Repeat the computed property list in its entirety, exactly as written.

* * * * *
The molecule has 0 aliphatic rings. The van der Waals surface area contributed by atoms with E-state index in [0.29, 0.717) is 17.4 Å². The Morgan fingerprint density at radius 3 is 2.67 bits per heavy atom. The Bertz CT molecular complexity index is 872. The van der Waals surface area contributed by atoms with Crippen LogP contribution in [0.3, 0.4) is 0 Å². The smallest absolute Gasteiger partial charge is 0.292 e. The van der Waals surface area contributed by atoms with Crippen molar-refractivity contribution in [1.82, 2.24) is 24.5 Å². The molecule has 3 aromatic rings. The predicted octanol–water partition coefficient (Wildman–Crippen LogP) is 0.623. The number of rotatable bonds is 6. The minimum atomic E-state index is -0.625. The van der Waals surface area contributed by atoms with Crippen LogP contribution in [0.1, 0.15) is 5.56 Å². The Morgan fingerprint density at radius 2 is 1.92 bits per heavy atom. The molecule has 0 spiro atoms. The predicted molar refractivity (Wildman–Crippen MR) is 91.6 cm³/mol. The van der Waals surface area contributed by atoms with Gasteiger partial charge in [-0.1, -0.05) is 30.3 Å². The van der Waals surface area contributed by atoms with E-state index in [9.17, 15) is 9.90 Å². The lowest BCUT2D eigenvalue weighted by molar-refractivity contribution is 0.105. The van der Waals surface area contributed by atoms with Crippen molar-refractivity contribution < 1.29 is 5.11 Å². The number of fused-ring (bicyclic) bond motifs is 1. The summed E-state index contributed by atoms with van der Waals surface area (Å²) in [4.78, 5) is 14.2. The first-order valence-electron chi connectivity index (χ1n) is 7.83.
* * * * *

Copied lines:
The molecule has 0 aliphatic rings. The van der Waals surface area contributed by atoms with E-state index in [0.29, 0.717) is 17.4 Å². The Morgan fingerprint density at radius 3 is 2.67 bits per heavy atom. The Bertz CT molecular complexity index is 872. The van der Waals surface area contributed by atoms with Crippen LogP contribution in [0.3, 0.4) is 0 Å². The smallest absolute Gasteiger partial charge is 0.292 e. The van der Waals surface area contributed by atoms with Crippen molar-refractivity contribution in [1.82, 2.24) is 24.5 Å². The molecule has 3 aromatic rings. The predicted octanol–water partition coefficient (Wildman–Crippen LogP) is 0.623. The number of rotatable bonds is 6. The minimum atomic E-state index is -0.625. The van der Waals surface area contributed by atoms with Crippen LogP contribution in [0.1, 0.15) is 5.56 Å². The Morgan fingerprint density at radius 2 is 1.92 bits per heavy atom. The molecule has 0 spiro atoms. The predicted molar refractivity (Wildman–Crippen MR) is 91.6 cm³/mol. The van der Waals surface area contributed by atoms with Gasteiger partial charge in [-0.1, -0.05) is 30.3 Å². The van der Waals surface area contributed by atoms with E-state index in [9.17, 15) is 9.90 Å². The lowest BCUT2D eigenvalue weighted by molar-refractivity contribution is 0.105. The van der Waals surface area contributed by atoms with Crippen molar-refractivity contribution < 1.29 is 5.11 Å². The number of fused-ring (bicyclic) bond motifs is 1. The summed E-state index contributed by atoms with van der Waals surface area (Å²) in [4.78, 5) is 14.2. The first-order valence-electron chi connectivity index (χ1n) is 7.83.